Karlsson, Anton Milesic
    Tooltec Trestad AB, 461 38 Trollhättan (SWE).
    Surface Integrity Investigation to Determine Rough Milling Effects for Assessment of Machining Allowance for Subsequent Finish Milling of Alloy 7182021Ingår i: Journal of manufacturing and materials processing, E-ISSN 2504-4494, Vol. 5, nr 2Artikel i tidskrift (Refereegranskat)
    Abstract [en]

    The planned material volume to be removed from a blank to create the final shape of a part is commonly referred to as allowance. Determination of machining allowance is essential and has a great impact on productivity. The objective of the present work is to use a case study to investigate how a prior rough milling operation affects the finish machined surface and, after that, to use this knowledge to design a methodology for how to assess the machining allowance for subsequent milling operations based on residual stresses. Subsequent milling operations were performed to study the final surface integrity across a milled slot. This was done by rough ceramic milling followed by finish milling in seven subsequent steps. The results show that the up-, centre and down-milling induce different stresses and impact depths. Employing the developed methodology, the depth where the directional influence of the milling process diminishes has been shown to be a suitable minimum limit for the allowance. At this depth, the plastic flow causing severe deformation is not present anymore. It was shown that the centre of the milled slot has the deepest impact depth of 500 mu m, up-milling caused an intermediate impact depth of 400 mu m followed by down milling with an impact depth of 300 mu m. With merged envelope profiles, it was shown that the effects from rough ceramic milling are gone after 3 finish milling passes, with a total depth of cut of 150 mu m.

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  • 12.
    Holmberg, Jonas
    et al.
    Högskolan Väst, Institutionen för ingenjörsvetenskap, Avdelningen för avverkande och additativa tillverkningsprocesser (AAT). RISE Research Institutes of Sweden AB, Argongatan 30, 431 53 Mölndal, (SWE).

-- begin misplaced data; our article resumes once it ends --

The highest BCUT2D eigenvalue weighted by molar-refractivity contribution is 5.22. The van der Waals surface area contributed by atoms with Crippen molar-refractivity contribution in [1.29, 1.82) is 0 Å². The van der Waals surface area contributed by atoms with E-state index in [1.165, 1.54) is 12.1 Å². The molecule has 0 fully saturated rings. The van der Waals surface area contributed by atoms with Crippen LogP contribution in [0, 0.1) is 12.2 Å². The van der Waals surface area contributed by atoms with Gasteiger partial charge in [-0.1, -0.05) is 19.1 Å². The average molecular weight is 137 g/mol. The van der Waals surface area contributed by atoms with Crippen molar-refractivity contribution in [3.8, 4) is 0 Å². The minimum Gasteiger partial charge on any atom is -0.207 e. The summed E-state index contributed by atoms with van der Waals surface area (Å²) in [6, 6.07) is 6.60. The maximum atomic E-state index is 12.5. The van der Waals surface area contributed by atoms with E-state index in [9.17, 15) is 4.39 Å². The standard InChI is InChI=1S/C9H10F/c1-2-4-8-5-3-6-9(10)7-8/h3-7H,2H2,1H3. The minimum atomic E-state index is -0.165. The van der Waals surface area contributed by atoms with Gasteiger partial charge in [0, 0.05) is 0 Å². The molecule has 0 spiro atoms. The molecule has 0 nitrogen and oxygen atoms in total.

Wretland, Anders
    GKN Aerospace Engine Systems AB, Trollhättan (SWE).
    Hammersberg, Peter
    Chalmers University of Technology, 412 96 Gothenburg, (SWE).
    Berglund, Johan
    RISE Research Institutes of Sweden AB, Argongatan 30, 431 53 Mölndal, (SWE).
    Suarez, Alfredo
    Tecnalia R&T, Mikeletegi Pasealekua, 7, E-20009 Donostia-San Sebastián, (ESP).
    Beno, Tomas
    Högskolan Väst, Institutionen för ingenjörsvetenskap, Avdelningen för avverkande och additativa tillverkningsprocesser (AAT).
    Surface integrity investigations for prediction of fatigue properties after machining of alloy 7182021Ingår i: International Journal of Fatigue, ISSN 0142-1123, E-ISSN 1879-3452, Vol. 144, artikel-id 106059Artikel i tidskrift (Refereegranskat)
    Abstract [en]

    Fatigue performance is crucial for gas turbine components, and it is greatly affected by the manufacturing processes. Ability to predict the expected fatigue life of a component based on surface integrity has been the objective in this work, enabling new processing methods. Alloy 718 samples were prepared by different machining setups, evaluated in fatigue testing and surface integrity investigations. These results generated two predictive statistical multi-variate regression models. The fatigue correlated well with roughness, residual stresses and deformation. The two models showed great potential, which encourages further exploration to fine-tune the procedure for the particular case.

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  • 13.
    Suárez, Alfredo
    et al.
    Tecnalia R&I, Advanced Manufacturing Department, San Sebastián, 20.009, Spain.
    Veiga, Fernando
    Tecnalia R&I, Advanced Manufacturing Department, San Sebastián, 20.009, Spain.
    Polvorosa, Roberto
    University of the Basque Country, Department of Mechanical Engineering, Spain.
    Artaza, Teresa
    Tecnalia R&I, Advanced Manufacturing Department, San Sebastián, 20.009, Spain.
    Holmberg, Jonas
    Högskolan Väst, Institutionen för ingenjörsvetenskap, Avdelningen för avverkande och additativa tillverkningsprocesser (AAT). Swerea IVFAB, Mölndal, 431 22, Sweden.
    López de Lacalle, Luis Norberto
    University of the Basque Country, Department of Mechanical Engineering, Spain.
    Wretland, Anders
    GKN Aerospace Engine Systems AB, Trollhättan, Sweden.
    Surface integrity and fatigue of non-conventional machined Alloy 7182019Ingår i: Journal of manufacturing processes, ISSN 1526-6125, Vol. 48, s. 44-50Artikel i tidskrift (Refereegranskat)
    Abstract [en]

    Alloy 718 is a high-strength, corrosion-resistant nickel chromium-based superalloy frequently used for applications, such as aerospace, marine, nuclear reactor and chemical industries, due to its outstanding inherent properties such as high strength and corrosion resistance at high temperatures together with good creep behaviour. Although, the use of conventional manufacturing processes is prevalent for their use on Alloy 718, alternative manufacturing technologies are gaining importance. This work compares the effects of alternative manufacturing processes, such as Abrasive water jet (AWJ), Wire Electrical Discharge Machining (WEDM) and ultrasound vibration assisted milling (UVAM) with conventional milling during the manufacture of Alloy 718 parts. Surface integrity, hardness, residual stress and fatigue strength obtained from these machining processes have been examined for cutting alloy 718. Results show that both residual stresses and surface roughness are correlated with fatigue strength. UVAM results shown an improvement on the surface integrity of the final workpiece. AWJ and WEDM show poorer results, further work on post-process technologies or process condition selection must be carry out to establish them as an alternative in Alloy 718 cutting operations.